Tagged Questions

A theory that describes how matter produces and responds to the geometry of space and time. It was first published by Einstein in 1915 and is currently used to study the structure and evolution of the universe, as well as having practical applications like GPS.

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13
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4answers
3k views

Is there a maximum possible acceleration?

I'm thinking equivalence principle, possibilities of unbounded space-time curvature, quantum gravity ...
19
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5answers
850 views

Should a neutron fall faster than a proton?

If you drop a proton and a neutron in a gravitational field, they both fall, but the proton has a charge and accelerating charges radiate energy, so that leaves less kinetic energy for the proton and ...
10
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7answers
2k views

What determines which frames are inertial frames?

I understand that you can (in principle) measure whether "free particles" (no forces) experience accelerations in order to tell whether a frame is inertial. But fundamentally, what determines which ...
9
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6answers
572 views

How Does Hubble's Expansion Affect Two Rope-Tied Galaxies?

Suppose we have two galaxies that are sufficiently far apart so that the distance between them increases due to Hubble's expansion. If I were to connect these two galaxies with a rope, would there be ...
2
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5answers
484 views

Black Hole Singularities

If two black holes collide and then evaporate, do they leave behind two naked sigularities ore? If there are two, can we know how they interact?
26
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8answers
12k views

How exactly does curved space-time describe the force of gravity?

I understand that people explain (in layman's terms at least) that the presence of mass "warps" space-time geometry, and this causes gravity. I have also of course heard the analogy of a blanket or ...
8
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2answers
2k views

Does the equivalence between inertial and gravitational mass imply anything about the Higgs mechanism?

For example: the role it might play in a theory of quantum gravity (ie causing space-time curvature)? I realize that inertial mass can result from binding energy alone. Has the equivalence principle ...
8
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3answers
678 views

Special Relativistic approximation to GR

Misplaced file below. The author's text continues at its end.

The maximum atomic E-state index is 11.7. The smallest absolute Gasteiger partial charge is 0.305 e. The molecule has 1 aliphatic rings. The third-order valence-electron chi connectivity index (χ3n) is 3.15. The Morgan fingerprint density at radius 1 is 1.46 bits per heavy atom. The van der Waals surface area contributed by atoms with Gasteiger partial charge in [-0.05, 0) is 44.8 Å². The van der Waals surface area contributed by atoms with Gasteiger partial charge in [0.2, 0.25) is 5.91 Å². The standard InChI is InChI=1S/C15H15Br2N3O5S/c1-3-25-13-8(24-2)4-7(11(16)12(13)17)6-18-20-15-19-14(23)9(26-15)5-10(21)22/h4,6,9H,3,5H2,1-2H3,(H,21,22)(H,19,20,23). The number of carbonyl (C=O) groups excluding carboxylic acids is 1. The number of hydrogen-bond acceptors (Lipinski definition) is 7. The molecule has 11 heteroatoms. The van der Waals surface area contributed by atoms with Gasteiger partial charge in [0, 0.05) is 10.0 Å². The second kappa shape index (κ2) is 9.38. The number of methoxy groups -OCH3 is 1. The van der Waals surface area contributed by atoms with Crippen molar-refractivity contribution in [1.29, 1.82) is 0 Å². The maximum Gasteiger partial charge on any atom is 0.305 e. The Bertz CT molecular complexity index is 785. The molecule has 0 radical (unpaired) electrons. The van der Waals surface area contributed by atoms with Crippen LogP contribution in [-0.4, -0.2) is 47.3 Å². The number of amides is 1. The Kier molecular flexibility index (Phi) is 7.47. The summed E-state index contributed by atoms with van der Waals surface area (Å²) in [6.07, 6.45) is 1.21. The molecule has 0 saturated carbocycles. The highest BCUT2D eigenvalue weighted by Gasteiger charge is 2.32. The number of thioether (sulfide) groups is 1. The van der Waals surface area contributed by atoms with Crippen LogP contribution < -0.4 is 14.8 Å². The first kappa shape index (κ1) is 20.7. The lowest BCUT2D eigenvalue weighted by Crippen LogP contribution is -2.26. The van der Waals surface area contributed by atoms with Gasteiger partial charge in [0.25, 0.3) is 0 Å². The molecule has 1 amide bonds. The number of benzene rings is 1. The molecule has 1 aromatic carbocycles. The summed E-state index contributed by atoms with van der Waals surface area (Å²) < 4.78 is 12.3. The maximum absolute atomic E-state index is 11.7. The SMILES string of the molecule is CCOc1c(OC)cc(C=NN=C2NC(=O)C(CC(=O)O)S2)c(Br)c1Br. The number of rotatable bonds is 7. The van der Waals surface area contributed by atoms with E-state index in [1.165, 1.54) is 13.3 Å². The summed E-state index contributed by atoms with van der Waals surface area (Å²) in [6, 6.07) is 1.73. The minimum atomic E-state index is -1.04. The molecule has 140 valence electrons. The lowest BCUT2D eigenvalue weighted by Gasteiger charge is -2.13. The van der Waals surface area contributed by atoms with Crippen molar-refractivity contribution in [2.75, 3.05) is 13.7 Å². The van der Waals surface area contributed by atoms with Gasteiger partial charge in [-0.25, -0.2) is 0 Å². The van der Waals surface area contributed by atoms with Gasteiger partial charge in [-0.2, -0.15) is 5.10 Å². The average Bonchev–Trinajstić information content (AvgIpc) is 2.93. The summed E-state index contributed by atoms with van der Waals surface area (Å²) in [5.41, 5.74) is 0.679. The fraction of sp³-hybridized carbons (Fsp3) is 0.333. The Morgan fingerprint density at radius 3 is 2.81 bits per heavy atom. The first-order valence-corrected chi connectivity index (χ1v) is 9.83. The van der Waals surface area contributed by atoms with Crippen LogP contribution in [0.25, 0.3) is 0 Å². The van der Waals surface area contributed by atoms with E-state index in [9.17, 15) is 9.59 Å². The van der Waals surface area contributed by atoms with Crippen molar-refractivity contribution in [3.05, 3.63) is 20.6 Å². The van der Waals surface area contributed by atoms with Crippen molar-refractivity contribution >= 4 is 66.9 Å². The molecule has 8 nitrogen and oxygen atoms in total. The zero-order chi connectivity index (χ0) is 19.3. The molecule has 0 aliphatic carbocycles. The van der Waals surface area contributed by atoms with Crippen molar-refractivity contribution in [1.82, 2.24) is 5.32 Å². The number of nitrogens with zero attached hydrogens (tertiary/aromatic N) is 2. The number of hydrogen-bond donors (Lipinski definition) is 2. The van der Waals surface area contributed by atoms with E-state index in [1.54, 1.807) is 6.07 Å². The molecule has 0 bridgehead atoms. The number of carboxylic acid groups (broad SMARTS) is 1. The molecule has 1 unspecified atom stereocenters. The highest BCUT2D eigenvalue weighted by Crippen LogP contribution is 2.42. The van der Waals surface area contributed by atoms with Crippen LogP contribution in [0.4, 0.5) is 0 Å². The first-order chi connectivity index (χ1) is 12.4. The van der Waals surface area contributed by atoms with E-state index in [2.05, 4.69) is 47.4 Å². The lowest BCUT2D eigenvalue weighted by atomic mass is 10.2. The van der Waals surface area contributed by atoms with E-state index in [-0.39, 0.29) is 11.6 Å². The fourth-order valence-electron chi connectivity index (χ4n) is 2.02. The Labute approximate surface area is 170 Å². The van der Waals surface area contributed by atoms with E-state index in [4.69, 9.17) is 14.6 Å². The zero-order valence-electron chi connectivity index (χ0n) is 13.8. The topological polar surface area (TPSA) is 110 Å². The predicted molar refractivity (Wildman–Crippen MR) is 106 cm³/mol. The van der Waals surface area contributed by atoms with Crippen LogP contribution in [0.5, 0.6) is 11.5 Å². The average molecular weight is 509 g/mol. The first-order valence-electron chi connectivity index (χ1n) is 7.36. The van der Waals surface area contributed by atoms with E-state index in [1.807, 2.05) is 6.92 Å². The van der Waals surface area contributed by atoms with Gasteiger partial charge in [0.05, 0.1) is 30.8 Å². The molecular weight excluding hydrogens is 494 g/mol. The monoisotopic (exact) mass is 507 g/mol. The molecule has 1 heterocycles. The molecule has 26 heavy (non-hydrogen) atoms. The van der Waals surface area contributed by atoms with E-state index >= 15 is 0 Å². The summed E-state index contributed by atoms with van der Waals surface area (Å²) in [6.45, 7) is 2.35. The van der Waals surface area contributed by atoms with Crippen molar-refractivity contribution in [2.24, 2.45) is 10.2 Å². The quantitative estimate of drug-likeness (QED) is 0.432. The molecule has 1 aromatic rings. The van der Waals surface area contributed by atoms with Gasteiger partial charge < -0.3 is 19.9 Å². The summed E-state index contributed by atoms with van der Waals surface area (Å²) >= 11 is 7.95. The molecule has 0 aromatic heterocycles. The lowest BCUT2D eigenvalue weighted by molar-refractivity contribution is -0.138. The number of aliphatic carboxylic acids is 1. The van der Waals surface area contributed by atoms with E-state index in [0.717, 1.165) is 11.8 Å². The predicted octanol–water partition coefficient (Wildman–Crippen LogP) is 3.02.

Some time ago I was talking to a professor in college about some of the fundamental aspects and origin of General Relativity. I was surprised to learn, in fact, that a pretty good approximation to GR ...
12
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4answers
1k views

Shape of the universe?

What is the exact shape of the universe? I know of the balloon analogy, and the bread with raisins in it. These clarify some points, like how the universe can have no centre, and how it can expand ...
14
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3answers
2k views

Wormholes & Time Machines - for *experts* in GR/maths

EDIT: Further clarification in the context of answers/comments received to 20 Jan has been appended EDIT: 21 Jan - Response to the Lubos Expansion appended [in progress, not yet complete] EDIT: 23 ...
20
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5answers
4k views

Total energy of the Universe

In popular science books and articles, I keep running into the claim that the total energy of the Universe is zero, "because the positive energy of matter is cancelled out by the negative energy of ...
19
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7answers
3k views

Is it theoretically possible to shield gravitational fields or waves?

Electromagnetic waves can be shielded by a perfect conductor. What about gravitational fields or waves?
5
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2answers
1k views

What does “foliation” mean in the context of a “foliation of spacetime?”

I've seen foliation used in the context of "foliation of spacetime" here and elsewhere in papers and such. Generally defined in reference to a "sequence of spatial hypersurfaces." But I don't know ...
11
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1answer
816 views

How do I calculate the (apparent) gravitational pull with General Relativity?

Assume a static metric with (known) components $g_{\mu\nu}$. I'd like to know what is the gravitational pull $g$ of a test particle placed on an arbitrary point $X$. The gravitational pull being ...
12
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5answers
2k views

What is the conserved quantity of a scale-invariant universe?

Consider that we have a system described by a wavefunction psi(x). We then make an exact copy of the system, and anything associated with it, (including the inner cogs and gears of the elementary ...
6
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2answers
576 views